(written from a Production point of view)
Robert Bauer is the actor, musician, writer, and producer who portrayed the Klingon Kunivas in the 1988 Star Trek: The Next Generation episode "Heart of Glory". Footage of this appearance was later re-used in the second season episode "Shades of Gray".
Bauer is a professional drummer who used to play in the band "The Watch" in which fellow The Next Generation co-star Michael Dorn played the bass. Bauer is probably best known for his portrayal of Johnny Horne, the mentally ill older brother of actress Sherilyn Fenn in David Lynch's cult series Twin Peaks. Bauer also filmed scene for the feature film prequel Twin Peaks: Fire Walk with Me in 1992 but his scenes were deleted. On Twin Peaks he worked with Trek alumni Mädchen Amick, Richard Beymer, Ray Wise, Miguel Ferrer, Wendy Robie, Michael John Anderson, David Warner, and Brenda Strong. Following Twin Peaks, Bauer and friend and actor Dana Ashbrook, brother of Daphne Ashbrook, founded the film company "Bauerbrook Films".
Among his first film roles are parts in the drama Desperate Characters (1971, with Kenneth Mars), the music comedy This Is Spinal Tap (1984, with Michael McKean and Ed Begley, Jr.), and the comedy The Sure Thing (1985, with John Putch, Larry Hankin, and Christopher Rydell).
Following his appearance on Star Trek, Bauer had featured parts in the comedy The Big Picture (1989, with Michael McKean, Teri Hatcher, Stephen Collins, and Stan Ivar), the television drama Parker Kane (1990, with William Lucking, Henry Kingi, Sr., James Ingersoll, and Todd Feder), the comedy Father of the Bride (1991, with Frank Kopyc), the television drama Something to Live for: The Alison Gertz Story (1992, with George Coe, Janet MacLachlan, Victor Brandt, and Neil Vipond), and in the television production A Spinal Tap Reunion: The 25th Anniversary London Sell-Out (1992, with Michael McKean). He also had guest parts in episodes of Living Dolls (1989), Father Dowling Mysteries (1991, with Stanley Kamel, Richard Riehle, Debi A. Monahan, and David Anthony Marshall), Quantum Leap (1991, starring Scott Bakula and Dean Stockwell), and In Living Color (1991).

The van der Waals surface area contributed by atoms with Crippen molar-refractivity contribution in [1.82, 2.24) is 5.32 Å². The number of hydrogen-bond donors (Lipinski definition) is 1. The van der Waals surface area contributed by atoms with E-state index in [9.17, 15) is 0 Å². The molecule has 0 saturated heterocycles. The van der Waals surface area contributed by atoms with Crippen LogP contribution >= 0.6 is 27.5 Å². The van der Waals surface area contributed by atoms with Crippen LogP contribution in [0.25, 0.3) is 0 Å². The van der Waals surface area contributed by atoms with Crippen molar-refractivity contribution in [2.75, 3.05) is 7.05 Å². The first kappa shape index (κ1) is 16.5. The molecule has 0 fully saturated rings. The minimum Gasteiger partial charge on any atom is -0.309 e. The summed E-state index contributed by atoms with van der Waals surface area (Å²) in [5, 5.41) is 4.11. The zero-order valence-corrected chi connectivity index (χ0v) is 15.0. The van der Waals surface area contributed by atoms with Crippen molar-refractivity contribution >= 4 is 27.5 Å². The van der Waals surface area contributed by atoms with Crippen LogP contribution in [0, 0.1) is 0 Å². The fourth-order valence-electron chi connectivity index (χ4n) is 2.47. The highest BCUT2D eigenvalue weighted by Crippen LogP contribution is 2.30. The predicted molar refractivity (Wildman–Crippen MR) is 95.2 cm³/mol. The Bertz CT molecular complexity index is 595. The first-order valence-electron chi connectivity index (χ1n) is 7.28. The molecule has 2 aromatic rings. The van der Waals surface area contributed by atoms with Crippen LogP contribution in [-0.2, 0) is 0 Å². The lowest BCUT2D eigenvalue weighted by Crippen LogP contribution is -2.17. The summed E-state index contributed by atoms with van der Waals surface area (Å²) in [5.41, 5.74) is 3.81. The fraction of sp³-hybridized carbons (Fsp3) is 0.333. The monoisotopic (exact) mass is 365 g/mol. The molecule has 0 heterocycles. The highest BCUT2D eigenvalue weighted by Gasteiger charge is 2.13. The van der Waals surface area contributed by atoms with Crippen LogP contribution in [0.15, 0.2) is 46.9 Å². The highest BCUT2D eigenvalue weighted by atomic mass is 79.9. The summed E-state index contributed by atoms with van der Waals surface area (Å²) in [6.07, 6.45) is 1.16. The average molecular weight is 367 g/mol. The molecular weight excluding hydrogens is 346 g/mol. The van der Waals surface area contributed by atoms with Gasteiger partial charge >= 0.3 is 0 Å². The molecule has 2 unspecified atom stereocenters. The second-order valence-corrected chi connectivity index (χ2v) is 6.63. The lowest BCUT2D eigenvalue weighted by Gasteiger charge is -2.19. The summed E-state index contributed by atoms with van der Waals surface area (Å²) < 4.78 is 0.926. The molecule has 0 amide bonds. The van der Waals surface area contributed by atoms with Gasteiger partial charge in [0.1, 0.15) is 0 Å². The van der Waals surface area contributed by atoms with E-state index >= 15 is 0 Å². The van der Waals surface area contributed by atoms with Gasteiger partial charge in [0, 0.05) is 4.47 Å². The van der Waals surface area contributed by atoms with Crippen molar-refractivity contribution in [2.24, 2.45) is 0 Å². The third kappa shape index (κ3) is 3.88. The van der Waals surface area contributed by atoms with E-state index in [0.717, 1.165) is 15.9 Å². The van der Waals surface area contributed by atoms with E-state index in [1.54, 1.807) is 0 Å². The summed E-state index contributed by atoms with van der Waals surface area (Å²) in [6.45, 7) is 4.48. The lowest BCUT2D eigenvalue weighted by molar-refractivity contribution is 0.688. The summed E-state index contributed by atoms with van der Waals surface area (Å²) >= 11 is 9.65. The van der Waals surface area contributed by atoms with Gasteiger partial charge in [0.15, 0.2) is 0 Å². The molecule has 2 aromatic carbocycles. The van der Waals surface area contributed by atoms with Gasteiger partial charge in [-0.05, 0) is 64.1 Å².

Between 1992 and 1993 he portrayed the recurring character Jordan in the comedy series Flying Blind. The series also featured Cristine Rose, Charles Rocket, and Aaron Lustig. Further credits include the crime thriller Boogie Boy (1998, with Karen Sheperd, Phil Culotta, and James Lew), the drama 54 (1998, with Ellen Albertini Dow), the comedy Dirk and Betty (1999, with Pamela Adlon), the action film Intrepid (2000, with Kevin Rahm, Johnny Martin, Clive Revill, and Warren Munson), and the television drama A Time to Remember (2003, with Megan Gallagher, Louise Fletcher, Rosemary Forsyth, and Erich Anderson). Bauer also had guest roles in episodes of NYPD Blue (1994, with Gordon Clapp, Sharon Lawrence, and Jack Shearer), M.A.N.T.I.S. (1994, with Galyn Görg and Malachi Throne), Party of Five (1995, with Scott Grimes and Angela Dohrmann), Sabrine, the Teenage Witch (1999), Yes, Dear (2000, with Don Most and Michael Owen), and The Lot (2001, with Tami-Adrian George, Jonathan Frakes, and Kim Rhodes).
Since 1990 he is also working as producer on projects such as the short drama Marilyn Hotchkiss' Ballroom Dancing and Charm School (1990), the short film Waiting for Woody (1998, with Pamela Adlon), his directorial debut Dirk and Betty (1990), the short comedy The Ingrate (2004), and the comedy Waitress (2007). In 2007 he and Alexandra Wentworth created the comedy series Head Case which was aired between 2007 and 2009 in three seasons and on which he also worked as Executive Producer, Writer, and Unit Production Manager.